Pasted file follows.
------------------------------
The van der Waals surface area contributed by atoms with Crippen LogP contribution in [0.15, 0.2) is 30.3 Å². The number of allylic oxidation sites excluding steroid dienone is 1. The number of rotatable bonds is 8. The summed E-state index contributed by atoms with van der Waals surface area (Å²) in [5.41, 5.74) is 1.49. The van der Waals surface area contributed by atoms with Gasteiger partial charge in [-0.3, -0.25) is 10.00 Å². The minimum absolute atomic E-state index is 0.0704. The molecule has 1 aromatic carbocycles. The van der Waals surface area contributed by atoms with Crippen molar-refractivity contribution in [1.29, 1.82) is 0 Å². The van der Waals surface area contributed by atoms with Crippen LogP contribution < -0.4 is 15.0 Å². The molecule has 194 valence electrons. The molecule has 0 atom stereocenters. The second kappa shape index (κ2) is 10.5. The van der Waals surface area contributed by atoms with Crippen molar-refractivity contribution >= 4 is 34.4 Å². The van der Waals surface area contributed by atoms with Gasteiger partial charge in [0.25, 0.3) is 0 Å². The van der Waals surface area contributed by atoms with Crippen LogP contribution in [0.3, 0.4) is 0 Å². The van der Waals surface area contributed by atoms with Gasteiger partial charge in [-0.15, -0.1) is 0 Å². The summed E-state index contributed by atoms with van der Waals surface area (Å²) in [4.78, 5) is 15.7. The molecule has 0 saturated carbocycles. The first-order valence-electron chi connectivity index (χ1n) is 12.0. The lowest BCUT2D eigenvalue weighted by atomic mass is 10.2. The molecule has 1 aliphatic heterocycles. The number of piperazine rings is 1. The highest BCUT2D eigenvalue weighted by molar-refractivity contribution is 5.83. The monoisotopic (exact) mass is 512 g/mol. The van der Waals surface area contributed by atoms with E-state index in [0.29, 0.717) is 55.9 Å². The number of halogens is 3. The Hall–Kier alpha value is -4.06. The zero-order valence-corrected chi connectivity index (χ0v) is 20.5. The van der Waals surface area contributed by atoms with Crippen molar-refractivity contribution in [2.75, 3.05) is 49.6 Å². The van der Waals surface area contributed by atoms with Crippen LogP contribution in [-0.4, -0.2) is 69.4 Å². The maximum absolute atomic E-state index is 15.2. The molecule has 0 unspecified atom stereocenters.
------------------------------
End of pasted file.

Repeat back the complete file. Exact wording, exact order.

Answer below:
The van der Waals surface area contributed by atoms with Crippen LogP contribution in [0.15, 0.2) is 30.3 Å². The number of allylic oxidation sites excluding steroid dienone is 1. The number of rotatable bonds is 8. The summed E-state index contributed by atoms with van der Waals surface area (Å²) in [5.41, 5.74) is 1.49. The van der Waals surface area contributed by atoms with Gasteiger partial charge in [-0.3, -0.25) is 10.00 Å². The minimum absolute atomic E-state index is 0.0704. The molecule has 1 aromatic carbocycles. The van der Waals surface area contributed by atoms with Crippen molar-refractivity contribution in [1.29, 1.82) is 0 Å². The van der Waals surface area contributed by atoms with Crippen LogP contribution < -0.4 is 15.0 Å². The molecule has 194 valence electrons. The molecule has 0 atom stereocenters. The second kappa shape index (κ2) is 10.5. The van der Waals surface area contributed by atoms with Crippen molar-refractivity contribution >= 4 is 34.4 Å². The van der Waals surface area contributed by atoms with Gasteiger partial charge in [0.25, 0.3) is 0 Å². The van der Waals surface area contributed by atoms with Crippen LogP contribution in [0.3, 0.4) is 0 Å². The van der Waals surface area contributed by atoms with Gasteiger partial charge in [-0.15, -0.1) is 0 Å². The summed E-state index contributed by atoms with van der Waals surface area (Å²) in [4.78, 5) is 15.7. The molecule has 0 saturated carbocycles. The first-order valence-electron chi connectivity index (χ1n) is 12.0. The lowest BCUT2D eigenvalue weighted by atomic mass is 10.2. The molecule has 1 aliphatic heterocycles. The number of piperazine rings is 1. The highest BCUT2D eigenvalue weighted by molar-refractivity contribution is 5.83. The monoisotopic (exact) mass is 512 g/mol. The van der Waals surface area contributed by atoms with E-state index in [0.29, 0.717) is 55.9 Å². The number of halogens is 3. The Hall–Kier alpha value is -4.06. The zero-order valence-corrected chi connectivity index (χ0v) is 20.5. The van der Waals surface area contributed by atoms with Crippen molar-refractivity contribution in [2.75, 3.05) is 49.6 Å². The van der Waals surface area contributed by atoms with Crippen LogP contribution in [-0.4, -0.2) is 69.4 Å². The maximum absolute atomic E-state index is 15.2. The molecule has 0 unspecified atom stereocenters.